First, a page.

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Built for Bodybuilding?

Genetic Markers for Bodybuilding

The general strategy adopted by most present-day competitive bodybuilders is to make muscle gains for most of the year (known as the "off-season") and approximately 12–14 weeks from competition attempt to lose body fat also known as the "cutting" phase. If a bodybuilder knew what genes they had it would make this arduous journey to the stage a whole lot easier.



The precise effectiveness of the cutting and bulking strategy is unknown, with only limited observational case studies on the subject. There are three recognised components of body build; type, size and composition. In sport science we use the terms Ectomorph, Endomorph and Mesomorph, in genetics we can precisely identify a person's genotype. One's body tends to deposit fat according to its genetic code (ADRB2 gene). If you have the CC/CG genotype you have a predisposition to having a leaner body mass and when combined with proper strength training and nutrition makes for excellent results.
Someone with the GG genotype is predisposed to increase their fat mass. Although this may sound alarming to most, many top level athletes who have been training for their entire lives posses this genotype. It is good knowledge for a bodybuilder to know as they must make better nutrition choices especially in the bulking season as a bigger caloric surplus and longer bulking phase will create more unwanted fat tissue. A bodybuilder with this genotype may choose not to adopt the conventional strategy, as it often results in significant unwanted fat gain during the "bulking" phase. Alternatively they may attempt to increase muscle mass in a way without any gain in fat using clean bulking.
The cutting phase entails remaining in a net negative energy balance (calorie deficit) along with higher rep training and fasted cardio sessions. The main goal of cutting is to oxidize fat but also to preserve as much muscle as possible. Someone with the GG genotype will certainly have to monitor their caloric intake more rigorously than their CC and CG counterparts as they are predisposed to retaining fat in unwanted areas.
Bodybuilders use three main strategies to maximize muscle hypertrophy; strength training, specialized nutrition, and adequate rest including sleep and recuperation between workouts. Weight training causes micro-tears to the muscles being trained, this is generally known as microtrauma. These micro-tears in the muscle contribute to the soreness felt after exercise, called delayed onset muscle soreness (DOMS). This soreness becomes most apparent a day or two after a workout. Monocarboxylate transporter-1 (MCT-1) is involved in lactate transport and oxidative metabolism.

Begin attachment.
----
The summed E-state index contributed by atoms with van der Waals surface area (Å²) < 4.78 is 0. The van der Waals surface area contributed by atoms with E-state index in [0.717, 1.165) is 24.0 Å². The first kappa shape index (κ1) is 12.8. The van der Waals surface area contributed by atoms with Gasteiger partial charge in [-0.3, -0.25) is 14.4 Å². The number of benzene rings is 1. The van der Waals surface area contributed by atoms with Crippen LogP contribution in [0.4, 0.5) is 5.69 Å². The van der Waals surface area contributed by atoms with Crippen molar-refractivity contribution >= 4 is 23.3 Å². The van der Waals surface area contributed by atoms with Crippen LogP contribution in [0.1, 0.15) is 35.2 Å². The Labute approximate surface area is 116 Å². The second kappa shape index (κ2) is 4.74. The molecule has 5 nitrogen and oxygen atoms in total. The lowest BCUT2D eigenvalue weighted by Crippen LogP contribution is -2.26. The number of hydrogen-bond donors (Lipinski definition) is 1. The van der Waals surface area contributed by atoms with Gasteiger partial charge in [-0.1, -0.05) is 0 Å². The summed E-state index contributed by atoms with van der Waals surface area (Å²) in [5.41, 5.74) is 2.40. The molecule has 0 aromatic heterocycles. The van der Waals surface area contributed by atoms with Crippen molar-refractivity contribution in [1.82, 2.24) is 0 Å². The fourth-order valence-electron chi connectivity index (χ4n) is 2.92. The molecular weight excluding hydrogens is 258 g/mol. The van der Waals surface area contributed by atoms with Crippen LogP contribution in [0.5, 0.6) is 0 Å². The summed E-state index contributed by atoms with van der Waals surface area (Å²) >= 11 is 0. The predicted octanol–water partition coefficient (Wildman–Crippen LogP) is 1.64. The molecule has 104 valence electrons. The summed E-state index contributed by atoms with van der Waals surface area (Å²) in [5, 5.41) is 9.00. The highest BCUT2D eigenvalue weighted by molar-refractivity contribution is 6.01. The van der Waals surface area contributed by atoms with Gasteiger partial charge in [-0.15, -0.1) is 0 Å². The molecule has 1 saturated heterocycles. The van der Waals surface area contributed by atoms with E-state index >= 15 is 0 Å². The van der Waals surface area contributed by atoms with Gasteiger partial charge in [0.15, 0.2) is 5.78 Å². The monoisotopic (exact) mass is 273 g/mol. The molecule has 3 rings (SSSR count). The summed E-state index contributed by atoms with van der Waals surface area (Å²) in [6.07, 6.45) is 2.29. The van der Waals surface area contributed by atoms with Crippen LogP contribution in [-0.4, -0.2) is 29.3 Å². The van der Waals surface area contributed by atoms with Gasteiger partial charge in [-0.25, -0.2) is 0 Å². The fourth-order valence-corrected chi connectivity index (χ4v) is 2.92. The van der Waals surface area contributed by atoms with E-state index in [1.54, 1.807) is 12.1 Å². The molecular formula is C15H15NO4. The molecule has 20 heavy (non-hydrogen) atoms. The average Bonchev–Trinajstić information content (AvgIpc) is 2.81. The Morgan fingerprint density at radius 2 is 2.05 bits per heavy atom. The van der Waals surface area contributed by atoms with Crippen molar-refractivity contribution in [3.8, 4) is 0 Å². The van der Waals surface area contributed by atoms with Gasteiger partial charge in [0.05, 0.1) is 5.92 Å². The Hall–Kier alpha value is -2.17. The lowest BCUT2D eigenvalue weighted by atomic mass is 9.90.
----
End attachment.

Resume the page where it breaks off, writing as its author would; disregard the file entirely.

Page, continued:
Levels of MCT-1 increase with exercise in order to remove lactate from the muscles. Higher gene levels mean better removal rates, which means higher intensity exercise and better performance. The more oxidative, slow twitch muscle fibers contain more MCT-1 in contrast to the more glycolytic, fast twith fibers, which contain little or no MCT-1. Slow twitch fibers contain more MCT-1 because that compound is effective at transporting lactate into other tissues that need lactate to produce energy. So more MCT-1 is activated to bring the lactate into fast-twitch muscles, where it's processed to produce energy. A base change in the MCT-1 gene results in a deficiency of the enzyme involved in lactate transport out of the skeletal muscle.
A bodybuilder with the AA genotype has a more effective baseline removal of lactic acid and will be able to train harder for longer. Bodybuilders with either AT/TT genotypes are less effective at removing lactic acid and may find it more difficult to recover from supersets or dropsets.
Weight training aims to build muscle by prompting two different types of hypertrophy: sarcoplasmic hypertrophy and myofibrillar hypertrophy. Sarcoplasmic hypertrophy leads to larger muscles and so is favored by bodybuilders more than myofibrillar hypertrophy which builds athletic strength. Sarcoplasmic hypertrophy is triggered by increasing repetitions, whereas myofibrillar hypertrophy is triggered by lifting heavier weight. In either case, there is an increase in size and strength of the muscles. The ACTN3 gene encodes for a protein called alpha-actinin-3, which is a major structural component of fast twitch muscle fibers.
Many trainees like to cycle between the two methods in order to prevent the body from adapting (maintaining a progressive overload), possibly emphasizing whichever method more suits their goals. A bodybuilder with RR genotype are best conditioned and built for fast twitch power and speed. Training regiments, conditioning and performance strategies should be designed around optimizing this potential. RX genotype athletes are the optimal mix of both predispositions whereas the XX genotype are best conditioned for slow twitch and endurance and will find it difficult to produce adequate hypertrophy gains needed for a bodybuilding competition.

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